We’ve already told you about things that we think are natural but aren’t, but today we’re going to focus on places on our planet that aren’t actually natural formations at all, and you’re really going to be surprised. So much so that you might vomit in surprise. It can happen, I saw a guy do it in Space Mountain once, we do not judge.
1. 20% from the Netherlands
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Yeah it may seem surprising like that, and it’s completely true: 20% of the territory of the Netherlands was under water until not so long ago (yeah I don’t have the exact dates ). Then they managed to surround the areas to siphon off the water. It would have been easier to learn to live in the water, but the Dutch never make an effort.
2. The color of “Morning glory pools” in Yellowstone Park in the United States
Think the color of the water in these famous hot spring formations is natural? Well no, wrong, you suck and that’s probably what people say about you when your back is turned. Before, the water was just blue, but it was because of people throwing coins and litter in it that the hue changed because it created microorganisms that pigmented the water yellow/orange and even green. Incredible isn’t it? (to be read with the voice of Jamy de This is not rocket science)
3. Central Park in New York
One might think that the city of New York was built on a small corner of nature and that the park is a vestige of it that we decided to keep to make a small area of greenery in the middle of the city and yet no, it has took 13 years to be created by the hand of man. Even the squirrels that live there were created by scientists who wanted to create a breed of super-intelligent rodents.
4. The Buttes-Chaumont park
Since we are talking about green space in the heart of a big city, you might think that the hills of the Parc des Buttes-Chaumont are real and yet NOT AT ALL, they are as fake as the naturally tanned complexion of Jean-Pierre Foucault. It’s metal structures on which grass has been grown, not to mention the fake stones in the waterfalls. Yeah it’s bluster Paris.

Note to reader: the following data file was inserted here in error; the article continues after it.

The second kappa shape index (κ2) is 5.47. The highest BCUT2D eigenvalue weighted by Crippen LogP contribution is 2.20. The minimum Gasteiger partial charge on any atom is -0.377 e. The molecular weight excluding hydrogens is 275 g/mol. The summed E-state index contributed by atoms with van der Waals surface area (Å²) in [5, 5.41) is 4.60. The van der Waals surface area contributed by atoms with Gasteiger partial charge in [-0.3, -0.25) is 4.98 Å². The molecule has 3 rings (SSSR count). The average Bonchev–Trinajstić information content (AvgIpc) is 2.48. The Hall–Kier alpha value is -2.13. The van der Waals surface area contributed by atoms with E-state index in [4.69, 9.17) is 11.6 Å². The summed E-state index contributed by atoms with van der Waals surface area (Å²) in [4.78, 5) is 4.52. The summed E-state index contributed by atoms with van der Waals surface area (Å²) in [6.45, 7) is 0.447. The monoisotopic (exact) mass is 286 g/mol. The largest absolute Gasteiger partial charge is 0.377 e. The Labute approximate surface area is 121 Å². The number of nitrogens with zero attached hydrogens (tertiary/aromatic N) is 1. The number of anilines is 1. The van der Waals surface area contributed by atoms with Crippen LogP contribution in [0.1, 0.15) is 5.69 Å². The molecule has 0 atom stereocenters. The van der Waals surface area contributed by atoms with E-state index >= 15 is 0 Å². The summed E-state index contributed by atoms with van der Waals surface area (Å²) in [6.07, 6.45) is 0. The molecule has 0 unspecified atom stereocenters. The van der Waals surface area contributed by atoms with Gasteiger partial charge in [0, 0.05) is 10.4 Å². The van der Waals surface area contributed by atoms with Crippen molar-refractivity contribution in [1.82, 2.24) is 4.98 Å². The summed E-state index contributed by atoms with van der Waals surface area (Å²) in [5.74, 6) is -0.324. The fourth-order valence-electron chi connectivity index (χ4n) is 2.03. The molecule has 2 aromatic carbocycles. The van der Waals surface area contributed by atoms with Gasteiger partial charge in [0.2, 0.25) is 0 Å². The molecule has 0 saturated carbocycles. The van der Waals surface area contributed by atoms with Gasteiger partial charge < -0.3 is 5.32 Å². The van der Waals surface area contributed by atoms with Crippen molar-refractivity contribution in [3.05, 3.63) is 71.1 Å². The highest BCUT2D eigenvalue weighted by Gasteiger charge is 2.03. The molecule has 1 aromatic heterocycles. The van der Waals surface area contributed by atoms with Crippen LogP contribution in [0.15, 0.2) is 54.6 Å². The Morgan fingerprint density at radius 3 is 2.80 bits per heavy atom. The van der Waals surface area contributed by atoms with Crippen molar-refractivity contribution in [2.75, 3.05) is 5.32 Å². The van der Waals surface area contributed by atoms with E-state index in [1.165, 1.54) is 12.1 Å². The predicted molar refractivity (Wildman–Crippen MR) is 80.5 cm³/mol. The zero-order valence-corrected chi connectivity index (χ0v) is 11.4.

5. The “Fly Geyser” in Nevada
This rock formation was created when a drilling company decided to plug a well dug in 1963 by doing a job that could be described as “neither done nor to be done”. In fact, the water continued to come out of the well and the minerals it caused to reappear colored and made the geyser grow, which incidentally continues to grow.
6. The “Providence canyon” in Georgia (USA)
Do you see this pretty canyon that the Americans call the “little grand canyon” (I’m not kidding, that’s really the name they gave it)? Well it was created “accidentally” due to many years of poor cultivation and soil exploitation. So it was due to really bad cultivators that the place (which was already partly hollow) was dug even more and started to look like this.
7. Grindavik Blue Lagoon (Iceland)
This artificial lake in which you can swim to take advantage of the benefits of a particular water was created by a geothermal power station which pumps water several kilometers underground. The excess water used by the power plant was discharged into this amazingly colored lake where it seems that bathing cures diarrhea (I have just invented this info but it would be good).
8. Rice valleys in China
You would think that some rice paddy formations in China would be completely natural and yet no, if the terrain is very hilly, it is the hand of man who gave this shape to the landscape that you would think was an abstract painting . And did you know that the word rice field comes from the same family as the word rice? It’s phew or not?
9. The “Gate to Hell” in Turkmenistan
With a name like that, you might think it’s a villainous nightclub where people put sharp things in certain parts of their anatomy, but no, it’s a huge hole created because of a drilling company that wanted to find oil. By digging the ground, the latter collapsed, releasing a large quantity of gas that the company decided to burn, telling itself that it would go out in a few weeks. It was 1971 and the thing is still burning. No arrows guys.
10. Cora de Cormontreuil car park
Next to my grandmother’s there is the great Cora, near which tourists from all over the world go into raptures thinking they are seeing a breathtaking natural phenomenon. But in reality it was built by man a few decades ago, despite what some tourist guides say to create a sensation.